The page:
Doug is a teenager leading an extraordinarily unremarkable life. He comes up with the “brilliant” idea that if he gets himself hooked on meth and has to go to rehab, than his life will change. He believes that he will finally be popular with not only the girls, but also the entire student body and his family. Doug feels that even his mother looks at him as “second-best” to his brother Trevor.
While I found this to be an odd, yet interesting approach to popularity, Doug managed to not even pull his drug addiction off correctly. He was truly, to me, a very unlikable, feel sorry for himself kind of guy. He might have gotten the attention he so craved for himself if he had just exerted a bit of effort at trying to fit in and quit being such a victim. His mother did spend most of her time organizing care packages for the Mothers Support Our Troops Northwest Oklahoma City Chapter, but so would any one of our mothers with a child overseas fighting in a war.
Trevor returns from the war injured and addicted to drugs to kill the pain and instantly knows that Doug has been doing drugs. In another truly unbelievable scene, Trevor forces Doug to take him to the dealer that has been supplying him with his meth. The dealer then reveals that he has not even been selling Doug meth, but a byproduct of the waste created when the actual meth is manufactured. Trevor winds up stealing the dealer’s stash of actual meth and overdosing on it.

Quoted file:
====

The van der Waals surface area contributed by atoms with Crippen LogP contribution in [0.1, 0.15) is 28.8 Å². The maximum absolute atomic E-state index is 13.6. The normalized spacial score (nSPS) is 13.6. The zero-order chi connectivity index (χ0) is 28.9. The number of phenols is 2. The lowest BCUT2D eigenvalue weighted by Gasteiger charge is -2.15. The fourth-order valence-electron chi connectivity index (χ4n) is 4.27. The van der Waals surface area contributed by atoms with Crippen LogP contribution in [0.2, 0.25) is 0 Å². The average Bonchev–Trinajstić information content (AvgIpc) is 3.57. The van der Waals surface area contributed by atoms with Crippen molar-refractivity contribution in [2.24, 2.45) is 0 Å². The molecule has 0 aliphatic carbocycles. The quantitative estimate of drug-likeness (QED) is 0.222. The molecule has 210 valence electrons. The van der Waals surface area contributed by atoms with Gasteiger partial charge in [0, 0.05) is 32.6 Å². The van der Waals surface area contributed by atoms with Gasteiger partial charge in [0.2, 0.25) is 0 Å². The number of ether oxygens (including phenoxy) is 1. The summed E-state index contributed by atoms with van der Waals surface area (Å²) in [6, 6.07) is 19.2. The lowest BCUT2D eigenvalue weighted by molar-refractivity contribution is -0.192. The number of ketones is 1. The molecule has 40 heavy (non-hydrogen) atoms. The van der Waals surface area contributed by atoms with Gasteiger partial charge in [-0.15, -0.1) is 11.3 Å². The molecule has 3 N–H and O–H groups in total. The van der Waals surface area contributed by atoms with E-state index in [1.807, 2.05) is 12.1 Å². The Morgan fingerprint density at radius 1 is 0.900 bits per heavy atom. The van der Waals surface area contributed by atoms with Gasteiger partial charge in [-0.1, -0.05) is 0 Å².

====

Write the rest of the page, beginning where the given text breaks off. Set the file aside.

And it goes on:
Will Doug and Trevor find their brotherly bond or will High Before Homeroom end in disaster?
Review copy was provided free of any obligation by Gallery Books. No monetary or any other form of compensation was received.